Or, since originalException is public, you can also use RTTI to look for particular types of exceptions.

Here's some test code, just to make sure it works (not the way I suggest using it, however):

public class ExceptionAdapterTest {
  public static void main(String[] args) {
    try {
      try {
        throw new java.io.FileNotFoundException("Bla");
      } catch(Exception ex) {
        ex.printStackTrace();
        throw new ExceptionAdapter(ex);
      }   
    } catch(RuntimeException e) {
      e.printStackTrace();
    }
    System.out.println("That's all!");
  }
}

By using this tool you can get the benefits of the unchecked exception approach (less code, cleaner code) without losing the core of the information about the exception.

If you were writing code where you wanted to throw a particular type of checked exception, you could use (or modify, if it isn't already possible) the ExceptionAdapter like this:

  if(futzedUp)
    throw new ExceptionAdapter(new CloneNotSupportedException());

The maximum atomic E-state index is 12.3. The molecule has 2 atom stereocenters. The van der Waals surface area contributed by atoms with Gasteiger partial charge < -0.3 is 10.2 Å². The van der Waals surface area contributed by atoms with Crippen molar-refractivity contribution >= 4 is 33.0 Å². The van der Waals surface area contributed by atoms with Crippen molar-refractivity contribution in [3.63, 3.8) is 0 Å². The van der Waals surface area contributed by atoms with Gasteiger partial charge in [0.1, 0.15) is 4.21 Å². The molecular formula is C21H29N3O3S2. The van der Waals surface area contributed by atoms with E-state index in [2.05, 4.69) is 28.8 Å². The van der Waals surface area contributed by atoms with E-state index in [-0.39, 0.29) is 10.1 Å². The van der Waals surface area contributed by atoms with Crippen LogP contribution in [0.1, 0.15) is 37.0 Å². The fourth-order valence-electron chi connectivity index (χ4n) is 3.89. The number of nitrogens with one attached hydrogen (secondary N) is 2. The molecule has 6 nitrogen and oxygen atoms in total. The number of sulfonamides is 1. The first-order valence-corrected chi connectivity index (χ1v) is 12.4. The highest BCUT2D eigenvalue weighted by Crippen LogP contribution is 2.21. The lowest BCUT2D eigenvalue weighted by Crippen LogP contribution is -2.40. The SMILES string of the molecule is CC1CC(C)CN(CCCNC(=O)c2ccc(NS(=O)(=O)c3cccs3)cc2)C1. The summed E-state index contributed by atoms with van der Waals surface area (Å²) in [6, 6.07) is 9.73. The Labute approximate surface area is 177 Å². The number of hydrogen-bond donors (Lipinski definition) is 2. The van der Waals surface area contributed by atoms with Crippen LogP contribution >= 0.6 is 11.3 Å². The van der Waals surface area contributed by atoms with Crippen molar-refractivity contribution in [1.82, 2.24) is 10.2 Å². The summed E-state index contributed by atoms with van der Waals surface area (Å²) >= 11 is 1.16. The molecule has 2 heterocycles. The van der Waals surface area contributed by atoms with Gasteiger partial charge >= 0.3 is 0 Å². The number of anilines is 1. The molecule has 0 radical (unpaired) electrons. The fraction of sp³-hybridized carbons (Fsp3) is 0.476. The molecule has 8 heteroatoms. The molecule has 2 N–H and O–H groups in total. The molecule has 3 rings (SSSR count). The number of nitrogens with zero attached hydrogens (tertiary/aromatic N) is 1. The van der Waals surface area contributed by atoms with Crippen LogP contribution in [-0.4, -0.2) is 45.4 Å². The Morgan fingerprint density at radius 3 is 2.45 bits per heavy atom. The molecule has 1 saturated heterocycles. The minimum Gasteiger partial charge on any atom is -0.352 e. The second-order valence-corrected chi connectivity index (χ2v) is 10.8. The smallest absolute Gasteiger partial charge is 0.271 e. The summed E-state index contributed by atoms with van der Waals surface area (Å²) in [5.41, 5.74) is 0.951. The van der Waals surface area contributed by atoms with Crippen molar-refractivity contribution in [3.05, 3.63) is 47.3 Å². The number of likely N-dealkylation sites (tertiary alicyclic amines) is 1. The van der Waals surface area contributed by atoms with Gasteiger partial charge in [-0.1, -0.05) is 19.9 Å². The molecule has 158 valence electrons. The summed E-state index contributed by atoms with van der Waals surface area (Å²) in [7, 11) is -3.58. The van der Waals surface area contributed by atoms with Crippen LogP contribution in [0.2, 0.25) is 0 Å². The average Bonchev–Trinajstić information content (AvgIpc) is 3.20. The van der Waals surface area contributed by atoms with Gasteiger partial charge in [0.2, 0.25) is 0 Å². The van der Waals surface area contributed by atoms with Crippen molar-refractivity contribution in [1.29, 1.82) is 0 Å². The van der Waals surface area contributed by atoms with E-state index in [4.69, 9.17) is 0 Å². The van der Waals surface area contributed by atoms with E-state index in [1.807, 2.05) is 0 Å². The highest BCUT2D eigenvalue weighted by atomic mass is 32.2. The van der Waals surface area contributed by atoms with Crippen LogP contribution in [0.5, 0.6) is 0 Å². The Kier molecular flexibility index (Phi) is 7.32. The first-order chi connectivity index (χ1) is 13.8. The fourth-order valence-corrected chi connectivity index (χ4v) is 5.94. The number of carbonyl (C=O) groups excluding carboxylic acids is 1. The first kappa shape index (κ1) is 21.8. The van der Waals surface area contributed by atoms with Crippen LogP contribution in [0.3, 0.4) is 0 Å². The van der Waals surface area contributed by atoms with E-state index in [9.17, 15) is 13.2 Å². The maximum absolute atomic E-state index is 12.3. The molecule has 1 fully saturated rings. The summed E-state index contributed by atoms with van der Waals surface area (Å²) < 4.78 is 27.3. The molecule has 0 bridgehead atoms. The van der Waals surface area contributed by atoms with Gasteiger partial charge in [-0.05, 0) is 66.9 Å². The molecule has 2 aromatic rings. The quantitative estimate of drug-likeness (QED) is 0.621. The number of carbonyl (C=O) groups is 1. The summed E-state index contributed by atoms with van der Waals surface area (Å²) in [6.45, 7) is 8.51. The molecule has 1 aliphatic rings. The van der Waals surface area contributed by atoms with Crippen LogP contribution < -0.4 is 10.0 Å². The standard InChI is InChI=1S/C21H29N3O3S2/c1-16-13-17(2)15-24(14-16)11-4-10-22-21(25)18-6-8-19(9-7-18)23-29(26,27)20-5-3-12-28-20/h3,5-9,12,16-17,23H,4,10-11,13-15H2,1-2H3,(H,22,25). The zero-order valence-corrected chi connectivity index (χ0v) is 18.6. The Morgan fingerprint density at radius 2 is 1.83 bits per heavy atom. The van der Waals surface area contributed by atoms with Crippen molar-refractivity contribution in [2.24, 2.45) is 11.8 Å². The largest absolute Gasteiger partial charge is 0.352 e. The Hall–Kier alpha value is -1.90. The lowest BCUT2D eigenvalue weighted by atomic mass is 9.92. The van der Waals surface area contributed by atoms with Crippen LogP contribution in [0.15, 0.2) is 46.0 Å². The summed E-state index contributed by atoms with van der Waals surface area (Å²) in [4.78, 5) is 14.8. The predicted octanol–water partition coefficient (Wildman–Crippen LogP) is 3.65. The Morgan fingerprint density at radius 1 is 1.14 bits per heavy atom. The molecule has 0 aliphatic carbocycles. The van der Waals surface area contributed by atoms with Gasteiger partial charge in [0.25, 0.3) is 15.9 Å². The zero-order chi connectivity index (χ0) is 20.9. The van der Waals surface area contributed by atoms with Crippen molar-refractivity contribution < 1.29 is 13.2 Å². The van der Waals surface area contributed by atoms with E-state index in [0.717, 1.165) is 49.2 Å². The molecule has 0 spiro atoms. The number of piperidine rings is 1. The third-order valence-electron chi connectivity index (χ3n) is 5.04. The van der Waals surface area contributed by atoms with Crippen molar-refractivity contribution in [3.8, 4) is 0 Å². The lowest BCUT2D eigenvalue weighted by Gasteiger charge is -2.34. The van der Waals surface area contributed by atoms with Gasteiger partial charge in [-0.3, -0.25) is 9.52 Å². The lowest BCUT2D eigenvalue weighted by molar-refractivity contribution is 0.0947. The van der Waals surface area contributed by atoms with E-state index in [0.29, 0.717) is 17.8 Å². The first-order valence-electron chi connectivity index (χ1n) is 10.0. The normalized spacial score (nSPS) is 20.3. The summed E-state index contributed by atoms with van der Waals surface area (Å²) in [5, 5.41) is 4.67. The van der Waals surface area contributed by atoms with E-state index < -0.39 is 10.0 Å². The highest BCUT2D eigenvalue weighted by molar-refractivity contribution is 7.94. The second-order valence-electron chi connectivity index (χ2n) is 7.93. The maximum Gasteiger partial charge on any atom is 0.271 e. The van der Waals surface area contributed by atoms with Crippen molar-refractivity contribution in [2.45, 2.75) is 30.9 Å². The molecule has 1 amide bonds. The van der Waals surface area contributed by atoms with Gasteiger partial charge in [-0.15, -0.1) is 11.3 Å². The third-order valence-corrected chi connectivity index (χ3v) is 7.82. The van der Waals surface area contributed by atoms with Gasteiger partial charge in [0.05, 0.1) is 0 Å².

This means you can easily use all the exceptions in their original role, but with unchecked-style coding.


Kevlin Henney writes:

I must admit that I've come to similar conclusions myself based on experience in Java and C++, and readings in other languages. My only caveat on it is that I have found exception specifications, in the style of CORBA, to be useful where errors are propagated across significant boundaries, ie machine boundaries, and where such interfaces need to be more explicit. However, although apparently similar to Java's EH mechanism, there is no concept of compile-time checking.